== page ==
Ghost Giant has a striking, picture bookesque aesthetic, which, furthermore, appears crisper than most Playstation VR titles. It beautifully sets the tone for the calm adventure game Ghost Giant seems to be. Our tasks in the demo revolved around helping Louis enter his granary by taking back the key from a cheeky magpie and help him drive through the woods by clearing obstacles. Nothing in the demo was particularly challenging, but it felt good and if the game can deliver a sweet and touching story, we would love to spend 5-7 hours in Ghost Giant's adorable universe when it releases this month.
Trover Saves The Universe
We're big fans of Justin Roiland so when he creates a VR game tonally close to Rick & Morty, we pay attention. The story, you say? Your dogs have been dognapped by the lunatic Glorkon who has inserted them into his eye sockets and is now using them to destroy the universe. How's that for a plot synopsis? "You" is, in this case, an old guy bound to his chair. He enlists the titular Trover's help (luckily Trover can walk) in order to save the universe - and your dogs, of course. The story might be crazy, but the gameplay sticks close to what works. Trover Saves the Universe is a straight-forward albeit solid action-platformer.
Similarly to Astro Bot: Rescue Mission you control both Trover (with the DS4) and the old guy (primarily with your head). Nothing we encountered in the demo stood out in particular from a gameplay perspective, but Trover's biggest qualities (the game's, that is) are probably to be found in the dialogue, characters and the bizarre world. For the record, it made us laugh at least a few times which doesn't happen all that often in games. Trover Saves the Universe will likely appeal the most to fans of Rick & Morty as the gameplay doesn't seem interesting enough to carry the game alone, but we're still looking forward to chortling through the rest of the story when Squanch Games' title releases on May 31 for PSVR (and normal PS4).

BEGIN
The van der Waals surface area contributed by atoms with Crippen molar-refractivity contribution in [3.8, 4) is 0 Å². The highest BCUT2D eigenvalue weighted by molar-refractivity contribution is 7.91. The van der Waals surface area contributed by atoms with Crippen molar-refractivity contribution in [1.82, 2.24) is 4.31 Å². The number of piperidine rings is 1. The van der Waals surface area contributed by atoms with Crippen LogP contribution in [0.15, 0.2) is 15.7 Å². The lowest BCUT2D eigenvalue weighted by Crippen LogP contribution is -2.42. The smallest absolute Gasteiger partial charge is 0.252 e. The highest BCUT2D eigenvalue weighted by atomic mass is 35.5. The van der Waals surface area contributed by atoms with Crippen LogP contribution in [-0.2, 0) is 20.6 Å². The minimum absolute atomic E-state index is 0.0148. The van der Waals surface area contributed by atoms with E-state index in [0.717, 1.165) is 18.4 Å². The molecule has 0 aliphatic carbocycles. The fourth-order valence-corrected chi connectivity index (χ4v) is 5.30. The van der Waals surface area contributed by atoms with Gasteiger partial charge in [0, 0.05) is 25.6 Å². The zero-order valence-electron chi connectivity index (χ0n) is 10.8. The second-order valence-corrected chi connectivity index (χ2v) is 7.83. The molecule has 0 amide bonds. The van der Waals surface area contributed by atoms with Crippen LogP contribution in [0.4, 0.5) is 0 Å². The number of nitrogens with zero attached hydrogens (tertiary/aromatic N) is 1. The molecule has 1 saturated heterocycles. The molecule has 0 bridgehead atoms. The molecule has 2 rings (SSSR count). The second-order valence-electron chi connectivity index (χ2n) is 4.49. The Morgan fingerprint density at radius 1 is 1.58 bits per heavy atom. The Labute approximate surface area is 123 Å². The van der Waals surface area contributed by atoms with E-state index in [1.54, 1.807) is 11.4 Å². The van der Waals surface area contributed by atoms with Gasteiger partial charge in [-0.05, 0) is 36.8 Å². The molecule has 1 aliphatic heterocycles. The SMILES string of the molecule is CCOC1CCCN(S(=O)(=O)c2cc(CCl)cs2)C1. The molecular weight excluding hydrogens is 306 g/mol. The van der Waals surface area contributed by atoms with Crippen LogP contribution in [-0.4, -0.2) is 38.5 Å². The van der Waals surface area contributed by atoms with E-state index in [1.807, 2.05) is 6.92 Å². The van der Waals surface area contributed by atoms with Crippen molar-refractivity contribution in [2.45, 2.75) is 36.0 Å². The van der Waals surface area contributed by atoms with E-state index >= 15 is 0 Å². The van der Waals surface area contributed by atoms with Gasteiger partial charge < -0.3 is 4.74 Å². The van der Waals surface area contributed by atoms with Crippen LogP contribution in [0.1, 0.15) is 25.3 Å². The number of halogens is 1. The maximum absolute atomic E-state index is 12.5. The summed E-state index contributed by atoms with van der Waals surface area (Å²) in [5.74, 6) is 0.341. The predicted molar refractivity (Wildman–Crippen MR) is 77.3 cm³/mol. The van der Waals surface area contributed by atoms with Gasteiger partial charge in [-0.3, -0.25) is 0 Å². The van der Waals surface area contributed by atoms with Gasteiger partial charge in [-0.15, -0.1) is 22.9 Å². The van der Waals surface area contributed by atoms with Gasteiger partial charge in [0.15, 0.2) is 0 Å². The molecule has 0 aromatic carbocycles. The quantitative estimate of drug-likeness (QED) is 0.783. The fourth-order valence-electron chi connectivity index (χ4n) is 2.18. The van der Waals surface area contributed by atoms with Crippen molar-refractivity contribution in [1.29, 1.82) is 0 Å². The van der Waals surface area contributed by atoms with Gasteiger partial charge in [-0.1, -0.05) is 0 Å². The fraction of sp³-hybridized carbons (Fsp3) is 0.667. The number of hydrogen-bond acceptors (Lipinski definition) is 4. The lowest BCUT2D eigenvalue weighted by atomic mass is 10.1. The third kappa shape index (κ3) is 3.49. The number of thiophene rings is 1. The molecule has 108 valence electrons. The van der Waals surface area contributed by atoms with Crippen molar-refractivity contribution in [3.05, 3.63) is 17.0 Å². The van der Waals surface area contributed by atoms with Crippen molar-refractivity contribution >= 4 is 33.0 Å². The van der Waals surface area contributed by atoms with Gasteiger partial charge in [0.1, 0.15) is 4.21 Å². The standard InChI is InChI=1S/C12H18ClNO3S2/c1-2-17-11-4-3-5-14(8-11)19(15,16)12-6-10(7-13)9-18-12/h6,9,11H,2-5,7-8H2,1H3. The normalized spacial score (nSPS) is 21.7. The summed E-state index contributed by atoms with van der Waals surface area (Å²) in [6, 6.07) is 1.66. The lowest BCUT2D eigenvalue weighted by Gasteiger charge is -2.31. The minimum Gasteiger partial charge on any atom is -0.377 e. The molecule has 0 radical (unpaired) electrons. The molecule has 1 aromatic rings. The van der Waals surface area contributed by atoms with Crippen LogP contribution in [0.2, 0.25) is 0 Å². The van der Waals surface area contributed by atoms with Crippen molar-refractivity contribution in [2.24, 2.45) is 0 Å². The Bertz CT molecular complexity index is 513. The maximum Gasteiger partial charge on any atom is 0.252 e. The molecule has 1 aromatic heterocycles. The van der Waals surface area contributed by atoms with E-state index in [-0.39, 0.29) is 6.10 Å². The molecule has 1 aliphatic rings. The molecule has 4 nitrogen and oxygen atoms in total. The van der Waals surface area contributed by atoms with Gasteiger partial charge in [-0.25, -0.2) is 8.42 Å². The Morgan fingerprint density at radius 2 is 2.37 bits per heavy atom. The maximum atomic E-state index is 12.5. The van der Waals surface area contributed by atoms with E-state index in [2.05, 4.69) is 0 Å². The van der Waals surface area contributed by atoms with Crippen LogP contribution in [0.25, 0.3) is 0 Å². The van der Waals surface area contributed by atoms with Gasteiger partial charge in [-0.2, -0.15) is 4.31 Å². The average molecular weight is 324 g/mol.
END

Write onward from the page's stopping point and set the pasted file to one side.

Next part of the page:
Sony's semi-popular golf series (which is hugely popular in Japan) goes VR on May 21 in a separate release, which doesn't require the latest (and only) release for PS4 from 2017. Compared to that release, the VR edition is a lot lighter content-wise. You get three courses with 18 holes each that can be tackled solo. Tournaments and competitors are not on the table, it seems, but developer Clap Hanz is considering including online features in the future.
You can use both the DS4 and a Move controller as your virtual club. We would recommend the latter as it provides by far the more intuitive controls. In general, we're not always too keen on the Move controllers - for instance, it's really not the best stand-in for a gun - but as a club it's perfect. Everybody's Golf is easy to approach and swinging your club is satisfying, so to speak, but maybe the whole package is just a tad too light on content - especially given the pricing. The foundation for a good experience is there though so maybe it's worth waiting for a price cut or more content.
No Man's Sky: Beyond
Due to a tight schedule, we didn't get the chance to try out No Man's Sky in VR, but we were told that it's the full game and not an extra mode which sounds promising. In addition to this, it's now possible to control the game with the move controllers. Doing so changes movement to a warp-based system where the warp points are chosen freely. We don't know why anyone would want to play the game like this, but now the opportunity is there.
After a disappointing launch, No Man's Sky has done a lot to redeem itself and the upcoming Beyond edition, which includes all updates, online and VR, could very well be what truly unlocks the full potential of this ambitious title.
Five Nights at Freddy's VR: Help Wanted
As was the case with No Man's Sky we didn't get to play around with the murderous animatronics in the upcoming VR edition of the streaming phenomenon Five Nights at Freddy's, which combines existing and new material. We did, however, get to chat a bit with developer Steel Wool's co-founder and lead designer, Jason Topolski, who informed us that the full game has 40 levels and is created in collaboration with the creator of the original mobile game.
While talking to him, we watched another reporter playing through the demo and it was pretty fascinating to hear Topolski explaining how his mistakes could be used the tweak the design in order to improve the game.
Playstation's VR Showcase clearly showed that Sony has far from given up on its pricey accessory. Last year was a hallmark year for the platform giving us gems such as Astro Bot Rescue Mission, Tetris Effect, Beat Saber and Moss, and the titles shown at the showcase make a strong case for the future while also showing the breadth of experiences that work well in VR. Our favourite picks were probably Iron Man VR, Ghost Giant and Trover Saves The Universe. The first is exhilarating, the second touching, and the third is hilarious. Sweat, tears and laughter. A great mix for fans of VR.